How to Do Keyword Research?

There are many ways to perform keyword research and a variety of tools to use to gather the data you need.

In Google Keyword Planner you can filter the keywords by monthly searches. You can also see search volume is trending with a visual graph. It also depends on how specific the search query is in your industry. Google Ads has a column in the keyword planner called Competition and is ranked High, Medium, or Low. Competition is particularly useful for PPC data, but you can check this out for SEO to see how competitive your area of business is in general, so this can drive overall strategy. If you are a smaller business, aim for medium and low-competition keywords.

You may use other research tools like Neil Patel’s Ubersuggest or from the same guy where you can find what people are looking for and low-competition keywords. There are also bigger tools i.e., although the latter either gives out false metrics (i.e. backlinks spikes) or too much info and is suited for advanced users.

What is Keyword Difficulty?

Keyword Difficulty is a metric that shows how much competition a keyword has. The quantitative signal is relative to the niche state, and you can find it in various SEO research tools, like Ahrefs or Ubersuggest. To note that modern SEO works with topics and not exact keywords like in the old days, still, a lot of professionals use it, and clients wrap their minds around it so I will say a couple of words. If you accept the logic of the metric system, you can expect that elevated keyword difficulty makes the keyword more competitive and harder to rank for. For a domain with no strong background in SEO, professionals tend to start with medium to low-competition keywords, or even long-tail to exploit hidden opportunities. My approach is different. I like targeting topics that will bring the most traffic and not just keywords. So, I write about a theme and provide as much information I can about it; not the other way around, taking a keyword and trying to make the text around it make sense.

Do I Need Long-Tail Keywords?

LTK is a group of three or four words making a phrase, very targeted to the user/buyer intent. We used to call them transactional because they are on the spot of the buyer intent, used by searchers who know what they’re looking for and are ready to make a transaction. Generally, they are low-competition keywords and pretty easy to rank for. Mind you, the search volume that the tools show is not accurate; usually, it is below the actual hits you get in the visits stats. The tools often research and come up with a list of long-tail keywords. You can also look at the footer of the search results page in Google, a small list of suggested long-tail keys shows up there. Additionally, you can look up threads in communities like Quora, Reddit, and the search function of YouTube.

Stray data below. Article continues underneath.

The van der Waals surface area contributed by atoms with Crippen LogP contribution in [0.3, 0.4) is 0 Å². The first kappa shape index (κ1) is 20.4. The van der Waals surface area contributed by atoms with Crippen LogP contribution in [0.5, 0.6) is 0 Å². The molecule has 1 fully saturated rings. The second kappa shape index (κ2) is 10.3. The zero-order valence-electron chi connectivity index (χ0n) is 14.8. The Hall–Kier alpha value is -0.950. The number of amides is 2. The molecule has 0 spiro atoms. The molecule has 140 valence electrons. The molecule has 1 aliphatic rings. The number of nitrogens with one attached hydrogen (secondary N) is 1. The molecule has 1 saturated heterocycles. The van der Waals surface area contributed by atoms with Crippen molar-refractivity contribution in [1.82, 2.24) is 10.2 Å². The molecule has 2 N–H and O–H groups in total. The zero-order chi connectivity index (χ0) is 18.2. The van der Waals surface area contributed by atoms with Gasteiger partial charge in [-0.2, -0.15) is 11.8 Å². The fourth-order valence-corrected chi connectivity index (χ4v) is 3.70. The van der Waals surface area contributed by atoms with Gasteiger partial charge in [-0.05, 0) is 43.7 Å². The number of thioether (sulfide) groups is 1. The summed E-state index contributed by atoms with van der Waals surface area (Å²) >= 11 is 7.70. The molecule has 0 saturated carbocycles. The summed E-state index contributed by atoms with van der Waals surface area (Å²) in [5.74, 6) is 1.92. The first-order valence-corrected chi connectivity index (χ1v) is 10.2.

A fundamental part of your SEO strategy should be around long-tail keywords. Don’t mind the low search volume that different tools give you. The benefit of incorporating long-tail keywords into your landing pages is that they target prospects who know what they’re looking for and are ready to buy; these keywords are transactional. Another benefit is that only a few competitors will ever optimize for long-tail, and most of them will do it the wrong way too! You need more targeted traffic and respond to people’s answers even in complex searches as people don’t use simple phrases only when they run a search.

What is Keyword Cannibalization?

It happens when more than one landing page targets the same keyword or topic. Once a client had the urge to build one page for every keyword phrase with a decent volume pulled from the Google Keyword Planner (Adwords). The result was 2,000+ pages cannibalizing the one page I was working on. Do you want the best part? He didn’t care enough to share it with me. Not all those 2,000+ pages were competing with my page, but they were impeding its success. I have also seen cases where the keyword cannibalization is live on Google. Two or more pages were competing for the same query if you run repeated queries. The best practice before getting into damage control is professional keyword mapping. If you’re in between the mess then the keyword map can serve as a guide to which pages you need to eliminate, merge, and redirect, so you end up with a solid plan that breaks into topics and not keywords (that’s old school SEO today highly problematic).


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